|18||AREA||ARE (=live, i.e. exist) + A (=“close to GranadA”, i.e. last letter only)|
|19||LARGE||L (=Leader’s first, i.e. first letter only) + ARG(u)E (=row; not United means that the letter “u” is not used)|
|21||OLEG||O (=nothing) + LEG (=on, i.e. the onside of a cricket field)|
|22||DOT||DO (=perform) + T (=time)|
|23||TRAINEE||AINTREE (=course, i.e. racecourse); “right put back to start” means that the letters “rt” (=right) are to be moved to the front of the word and reversed (“put back”); the definition is 8, i.e. (the) apprentice.|
|25||SLOG||GO(a)LS (=ends; “without a” means the letter “a” is not used); “return” indicates a reversal.|
|27||ROMMEL||*(MEMOR(ia)L); “without a current” means that the letters “a” and I (=current, in physics) are not used; “engineer” is the anagram indicator; the reference is to the famous German Field Marshal of World War II, nicknamed the Desert Fox.|
|29||INTONERS||*(OR TENNIS); “squash” is the anagram indicator; to intone is to chant in musical tones.|
|31||BUST||S (=“Smiling initially”, i.e. the first letter only) in BUT (=yet)|
|32||TWENTY-ONE||WEN (=an enormous congested city, as in “the great wen” to describe London) in *(NOT YET); “working” is the anagram indicator. Stuart Baggs (=“our hero”) was the youngest ever contestant on The Apprentice at the age of 21.|
|1||SAFEGUARD||*(SUGAR FED A); “spurious” is the anagram indicator; the clue doubtless alludes to the exaggerated claims that led Lord Sugar to fire Stuart Baggs.|
|2||TIRO||*(RIOT); “could cause” is the anagram indicator; the definition is 8, i.e. (the) apprentice; perhaps the “a” is superfluous in the clue, although it helps the surface reading.|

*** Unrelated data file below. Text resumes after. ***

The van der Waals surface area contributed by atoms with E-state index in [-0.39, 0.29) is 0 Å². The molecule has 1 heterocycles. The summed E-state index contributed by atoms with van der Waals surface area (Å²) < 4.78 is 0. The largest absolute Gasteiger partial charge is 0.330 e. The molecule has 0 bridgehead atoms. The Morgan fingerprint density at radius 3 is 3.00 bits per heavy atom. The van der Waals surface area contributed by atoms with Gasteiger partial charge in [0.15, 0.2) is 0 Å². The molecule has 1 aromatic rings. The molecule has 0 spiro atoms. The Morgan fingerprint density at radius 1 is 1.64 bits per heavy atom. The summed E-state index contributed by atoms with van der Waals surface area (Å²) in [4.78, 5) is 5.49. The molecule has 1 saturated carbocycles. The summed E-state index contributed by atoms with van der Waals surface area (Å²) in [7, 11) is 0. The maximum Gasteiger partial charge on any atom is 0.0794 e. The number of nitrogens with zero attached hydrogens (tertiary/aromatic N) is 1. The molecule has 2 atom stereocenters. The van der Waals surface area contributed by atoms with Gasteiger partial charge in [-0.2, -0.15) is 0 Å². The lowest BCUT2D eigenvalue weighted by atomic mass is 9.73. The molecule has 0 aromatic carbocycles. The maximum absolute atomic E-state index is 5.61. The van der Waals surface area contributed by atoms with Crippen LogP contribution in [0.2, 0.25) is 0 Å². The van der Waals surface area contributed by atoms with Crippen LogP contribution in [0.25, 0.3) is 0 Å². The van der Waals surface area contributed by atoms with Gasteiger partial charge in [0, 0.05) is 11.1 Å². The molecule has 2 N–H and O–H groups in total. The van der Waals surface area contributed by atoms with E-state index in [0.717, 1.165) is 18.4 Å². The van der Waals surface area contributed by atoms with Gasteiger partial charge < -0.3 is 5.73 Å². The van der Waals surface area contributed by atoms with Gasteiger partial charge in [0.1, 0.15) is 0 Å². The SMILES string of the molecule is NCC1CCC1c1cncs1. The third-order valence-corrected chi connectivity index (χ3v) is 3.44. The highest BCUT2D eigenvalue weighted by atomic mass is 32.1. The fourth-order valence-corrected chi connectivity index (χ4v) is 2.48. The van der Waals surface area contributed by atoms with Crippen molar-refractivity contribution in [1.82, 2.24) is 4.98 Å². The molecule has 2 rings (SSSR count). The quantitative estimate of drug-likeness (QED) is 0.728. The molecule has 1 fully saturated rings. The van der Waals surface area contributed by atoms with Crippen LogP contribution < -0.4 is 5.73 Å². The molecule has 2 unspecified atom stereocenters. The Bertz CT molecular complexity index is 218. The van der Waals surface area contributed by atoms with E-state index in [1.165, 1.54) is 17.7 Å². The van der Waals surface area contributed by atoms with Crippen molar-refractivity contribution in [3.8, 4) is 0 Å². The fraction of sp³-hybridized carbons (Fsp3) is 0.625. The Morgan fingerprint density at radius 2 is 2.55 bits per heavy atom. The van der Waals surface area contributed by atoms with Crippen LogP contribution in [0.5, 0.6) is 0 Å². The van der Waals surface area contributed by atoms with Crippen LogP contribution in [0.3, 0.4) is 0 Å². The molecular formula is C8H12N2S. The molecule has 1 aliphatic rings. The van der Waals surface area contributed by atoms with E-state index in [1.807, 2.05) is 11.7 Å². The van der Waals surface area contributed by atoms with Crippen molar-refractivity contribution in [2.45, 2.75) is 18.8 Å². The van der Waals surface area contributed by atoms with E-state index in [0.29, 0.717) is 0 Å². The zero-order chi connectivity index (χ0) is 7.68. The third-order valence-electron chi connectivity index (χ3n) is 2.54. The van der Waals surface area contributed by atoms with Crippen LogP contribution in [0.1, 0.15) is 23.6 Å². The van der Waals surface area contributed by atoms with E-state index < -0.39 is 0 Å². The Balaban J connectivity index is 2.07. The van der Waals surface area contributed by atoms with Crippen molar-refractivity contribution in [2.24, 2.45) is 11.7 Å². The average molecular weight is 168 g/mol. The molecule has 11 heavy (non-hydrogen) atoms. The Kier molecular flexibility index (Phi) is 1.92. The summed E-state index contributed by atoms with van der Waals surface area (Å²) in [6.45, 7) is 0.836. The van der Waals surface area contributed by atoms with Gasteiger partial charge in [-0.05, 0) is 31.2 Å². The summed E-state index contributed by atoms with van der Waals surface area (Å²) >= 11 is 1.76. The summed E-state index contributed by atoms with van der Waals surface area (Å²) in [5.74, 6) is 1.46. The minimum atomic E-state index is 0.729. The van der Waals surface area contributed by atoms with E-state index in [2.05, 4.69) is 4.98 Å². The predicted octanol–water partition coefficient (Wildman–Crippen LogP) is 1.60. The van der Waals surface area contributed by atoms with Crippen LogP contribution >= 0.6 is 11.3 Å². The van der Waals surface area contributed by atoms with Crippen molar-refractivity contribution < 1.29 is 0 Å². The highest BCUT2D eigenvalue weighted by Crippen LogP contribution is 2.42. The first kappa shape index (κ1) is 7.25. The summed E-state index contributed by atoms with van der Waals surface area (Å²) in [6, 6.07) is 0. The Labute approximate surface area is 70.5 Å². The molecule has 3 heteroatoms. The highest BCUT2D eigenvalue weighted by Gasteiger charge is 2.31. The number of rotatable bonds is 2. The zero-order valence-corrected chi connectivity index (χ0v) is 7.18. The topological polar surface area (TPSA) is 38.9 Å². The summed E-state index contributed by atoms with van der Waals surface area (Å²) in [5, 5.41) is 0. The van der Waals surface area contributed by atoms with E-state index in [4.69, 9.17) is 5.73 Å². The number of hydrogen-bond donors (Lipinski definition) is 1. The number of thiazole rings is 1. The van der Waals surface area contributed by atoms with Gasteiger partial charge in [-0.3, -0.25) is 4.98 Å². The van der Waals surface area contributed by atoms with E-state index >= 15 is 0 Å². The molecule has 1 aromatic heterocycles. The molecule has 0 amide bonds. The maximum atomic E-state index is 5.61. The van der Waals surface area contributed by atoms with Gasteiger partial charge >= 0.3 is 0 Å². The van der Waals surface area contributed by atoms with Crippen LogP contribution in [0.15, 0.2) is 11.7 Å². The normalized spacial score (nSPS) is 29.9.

|3||UNLAWFUL||UN (=“at St Tropez – one”, i.e. the French for “one”) + L (=large) + AWFUL (=pants, as in the colloquial expression “That’s pants!” to indicate that something is considered worthless)|
|4||ASSISI||AS (=when) + ISIS (=river, i.e. the River Thames at Oxford; “rises” indicates a reversal)|
|5||RAID||RA(b)ID (=like mad dog); “that’s heartless” means the middle letter “b” is to be dropped.|
|6||TABBY||TAB (=bill, as in “to put something on the tab”) + BY (=close to)|
|8||THE APPRENTICE||Cryptic definition: “show” is to be read as “programme”; see introduction to the blog above.|
|13||SMART||S (=succeeded) + MART (=market)|
|15||HOOTS||(s)HOOTS (=films); “S—– going” means the letter “s” is to be dropped.|
|17||SEBORRHEA||*(HEAR ROBES); “disguised” is the anagram indicator; the reference is to “American’s skin condition” since the British spelling would be seborrhoea.|
|20||EDENTATA||EDEN (=garden) + TA-TA (=vale, i.e. the Latin for farewell); edentata are an order of mammals having no front teeth, or teeth at all, such as sloths and anteaters.|
|24||ARLOTT||Homophone of “(h)arlot” (=pro, i.e. prostitute); “Cockney” indicates that the “h” will not be pronounced; “in conversation” is the homophone indicator; the reference is to the late cricket commentator John Arlott.|
|26||TOQUE||*(QUOTE); “fanciful” is the anagram indicator; Chambers defines toque as “a 16c form of cap or turban”, hence “old hat”.|
|28||MYTH||M(asculinit)Y (=“extreme MasculinitY”, i.e. the first and last letters only are to be used) + TH(at) (=“THat’s not half”; i.e. only half the letters are to be used); the clue alludes to another of Stuart Baggs’ infamous claims on The Apprentice: “I have to rein in my own extreme masculinity in this task”.|
|30||NOOK||NO (=lack of) + OK (=support)|